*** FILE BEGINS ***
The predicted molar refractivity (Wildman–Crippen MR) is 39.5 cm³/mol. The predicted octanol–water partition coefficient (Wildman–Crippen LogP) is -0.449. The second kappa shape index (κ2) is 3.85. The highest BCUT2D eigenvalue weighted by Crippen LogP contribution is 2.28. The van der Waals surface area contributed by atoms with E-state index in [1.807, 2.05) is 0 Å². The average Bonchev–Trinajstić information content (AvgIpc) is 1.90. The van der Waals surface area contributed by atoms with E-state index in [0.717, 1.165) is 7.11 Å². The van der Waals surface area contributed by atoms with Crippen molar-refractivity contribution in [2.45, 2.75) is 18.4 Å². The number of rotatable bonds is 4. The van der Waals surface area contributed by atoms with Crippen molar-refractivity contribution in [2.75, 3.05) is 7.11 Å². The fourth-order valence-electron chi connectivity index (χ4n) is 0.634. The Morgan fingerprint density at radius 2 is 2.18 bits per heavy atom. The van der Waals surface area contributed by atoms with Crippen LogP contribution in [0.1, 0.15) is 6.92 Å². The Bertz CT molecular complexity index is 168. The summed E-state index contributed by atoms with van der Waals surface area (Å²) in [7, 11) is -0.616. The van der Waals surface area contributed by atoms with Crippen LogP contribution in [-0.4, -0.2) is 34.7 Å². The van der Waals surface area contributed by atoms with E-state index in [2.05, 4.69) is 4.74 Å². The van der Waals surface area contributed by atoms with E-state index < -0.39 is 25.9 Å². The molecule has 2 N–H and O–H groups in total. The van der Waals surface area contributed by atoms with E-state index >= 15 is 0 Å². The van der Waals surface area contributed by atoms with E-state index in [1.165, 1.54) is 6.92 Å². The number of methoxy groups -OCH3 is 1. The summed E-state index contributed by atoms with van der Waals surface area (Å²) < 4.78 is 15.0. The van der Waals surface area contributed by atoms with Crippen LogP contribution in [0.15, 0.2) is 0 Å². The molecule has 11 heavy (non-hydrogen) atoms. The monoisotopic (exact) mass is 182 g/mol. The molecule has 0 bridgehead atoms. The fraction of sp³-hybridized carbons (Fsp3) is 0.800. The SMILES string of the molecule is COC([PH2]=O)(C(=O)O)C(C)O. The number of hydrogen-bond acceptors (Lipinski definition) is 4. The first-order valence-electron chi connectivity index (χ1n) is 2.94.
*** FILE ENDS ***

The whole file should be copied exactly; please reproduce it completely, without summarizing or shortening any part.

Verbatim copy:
The predicted molar refractivity (Wildman–Crippen MR) is 39.5 cm³/mol. The predicted octanol–water partition coefficient (Wildman–Crippen LogP) is -0.449. The second kappa shape index (κ2) is 3.85. The highest BCUT2D eigenvalue weighted by Crippen LogP contribution is 2.28. The van der Waals surface area contributed by atoms with E-state index in [1.807, 2.05) is 0 Å². The average Bonchev–Trinajstić information content (AvgIpc) is 1.90. The van der Waals surface area contributed by atoms with E-state index in [0.717, 1.165) is 7.11 Å². The van der Waals surface area contributed by atoms with Crippen molar-refractivity contribution in [2.45, 2.75) is 18.4 Å². The number of rotatable bonds is 4. The van der Waals surface area contributed by atoms with Crippen molar-refractivity contribution in [2.75, 3.05) is 7.11 Å². The fourth-order valence-electron chi connectivity index (χ4n) is 0.634. The Morgan fingerprint density at radius 2 is 2.18 bits per heavy atom. The van der Waals surface area contributed by atoms with Crippen LogP contribution in [0.1, 0.15) is 6.92 Å². The Bertz CT molecular complexity index is 168. The summed E-state index contributed by atoms with van der Waals surface area (Å²) in [7, 11) is -0.616. The van der Waals surface area contributed by atoms with Crippen LogP contribution in [-0.4, -0.2) is 34.7 Å². The van der Waals surface area contributed by atoms with E-state index in [2.05, 4.69) is 4.74 Å². The van der Waals surface area contributed by atoms with E-state index < -0.39 is 25.9 Å². The molecule has 2 N–H and O–H groups in total. The van der Waals surface area contributed by atoms with E-state index >= 15 is 0 Å². The van der Waals surface area contributed by atoms with E-state index in [1.165, 1.54) is 6.92 Å². The number of methoxy groups -OCH3 is 1. The summed E-state index contributed by atoms with van der Waals surface area (Å²) < 4.78 is 15.0. The van der Waals surface area contributed by atoms with Crippen LogP contribution in [0.15, 0.2) is 0 Å². The molecule has 11 heavy (non-hydrogen) atoms. The monoisotopic (exact) mass is 182 g/mol. The molecule has 0 bridgehead atoms. The fraction of sp³-hybridized carbons (Fsp3) is 0.800. The SMILES string of the molecule is COC([PH2]=O)(C(=O)O)C(C)O. The number of hydrogen-bond acceptors (Lipinski definition) is 4. The first-order valence-electron chi connectivity index (χ1n) is 2.94.